Lots of things have come together in the last month or so to make me think a lot about my life as a ‘one-man-band’ in the worlds of editorial and corporate photography. The trigger for writing this blog was a survey being conducted by the company that supplies my accounting software. Like most surveys it didn’t ask the questions that I wanted to answer. The attraction of a free-prize-draw for those who took part made me complete it anyway. However, it did make me think about how (very) small businesses and the self-employed are treated by those with whom we do business.
The corporate side of my work is definitely better paid than the editorial but it comes with lots more preparation, admin and general hassle.
Just in case you haven’t noticed, I’m a photographer. I also teach a bit of photography and write about the subject too. The latest addition to my ‘portfolio career’ is what I can only describe as photographic consultancy. I have done a few corporate training sessions aimed at people who aren’t necessarily shooting pictures but who are handling them on behalf of their employer. It started off with some PR managers from a range of Universities a few years ago and has been a very small part of what I do ever since then.
This week, I did a bespoke session for an NGO talking about copyright, licensing, permissions, model release, photographing children and how to get PR pictures used in the media. All of that in less than one day meant that we didn’t get right down into the finer details. For some organisations the knowledge that they need to do more will be enough to get them going. A company wide photographic policy has to be a ‘must-have’ with the amount of images, websites, pamphlets, brochures, publications and social media in circulation (officially and otherwise).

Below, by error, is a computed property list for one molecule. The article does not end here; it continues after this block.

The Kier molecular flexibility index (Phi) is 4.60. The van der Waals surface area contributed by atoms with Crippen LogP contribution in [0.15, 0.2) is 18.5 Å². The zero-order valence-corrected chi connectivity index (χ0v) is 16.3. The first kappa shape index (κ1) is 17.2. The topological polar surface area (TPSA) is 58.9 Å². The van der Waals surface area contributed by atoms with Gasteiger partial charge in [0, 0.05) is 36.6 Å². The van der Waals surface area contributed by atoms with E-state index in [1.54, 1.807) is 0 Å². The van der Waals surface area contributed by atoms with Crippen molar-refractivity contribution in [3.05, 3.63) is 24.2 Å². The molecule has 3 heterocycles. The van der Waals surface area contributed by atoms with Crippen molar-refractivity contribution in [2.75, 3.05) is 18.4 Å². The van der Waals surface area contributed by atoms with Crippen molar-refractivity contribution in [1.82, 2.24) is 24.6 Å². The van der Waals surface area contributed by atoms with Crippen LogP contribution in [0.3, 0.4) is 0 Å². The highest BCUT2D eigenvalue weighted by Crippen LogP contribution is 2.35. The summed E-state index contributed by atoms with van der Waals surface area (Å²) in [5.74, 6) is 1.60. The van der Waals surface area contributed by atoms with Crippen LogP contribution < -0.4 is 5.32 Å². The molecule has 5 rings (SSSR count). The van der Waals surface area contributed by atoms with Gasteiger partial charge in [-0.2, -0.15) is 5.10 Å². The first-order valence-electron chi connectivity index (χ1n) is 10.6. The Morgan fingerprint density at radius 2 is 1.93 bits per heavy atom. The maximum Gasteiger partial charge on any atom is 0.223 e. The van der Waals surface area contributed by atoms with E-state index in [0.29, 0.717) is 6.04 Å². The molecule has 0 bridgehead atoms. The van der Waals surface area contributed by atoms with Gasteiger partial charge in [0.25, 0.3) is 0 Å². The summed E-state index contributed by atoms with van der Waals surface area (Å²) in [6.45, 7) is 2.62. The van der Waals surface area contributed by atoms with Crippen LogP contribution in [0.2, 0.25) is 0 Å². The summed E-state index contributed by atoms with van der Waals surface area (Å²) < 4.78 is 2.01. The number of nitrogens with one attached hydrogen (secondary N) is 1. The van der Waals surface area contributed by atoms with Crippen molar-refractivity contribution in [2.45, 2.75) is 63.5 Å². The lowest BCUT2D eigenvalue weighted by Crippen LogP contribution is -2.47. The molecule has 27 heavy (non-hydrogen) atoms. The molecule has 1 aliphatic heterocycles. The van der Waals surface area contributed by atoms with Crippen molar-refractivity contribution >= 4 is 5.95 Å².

We are in the Christmas party season and a good, well publicised policy telling staff what is and is not acceptable would be very useful. Twitter, Facebook, Flickr and the rest are public platforms and un-wisely placed images or video are bad news. It isn’t only about stopping bad stuff happening though; good pictures need to be licensed, captioned and stored properly. The quantity of pictures held on company systems seems to have expanded exponentially and it makes sense to have policies that make use of the good stuff whilst making that the bad, the off-message and the out of date images are never seen.
As a professional photographer it is really hard to see photographs sourced from keen amateurs, micro stock sites and crowd-sourcing as anything other than lost income but that is the way the world has gone and we need to learn to work with it. People like me, with a lot of experience in the industry, can help to form policies for small, medium and even large businesses based on our knowledge of the law, ethics and technical matters. It isn’t going to cost a fortune and any company who ignores the concept of a photography policy could end up regretting it.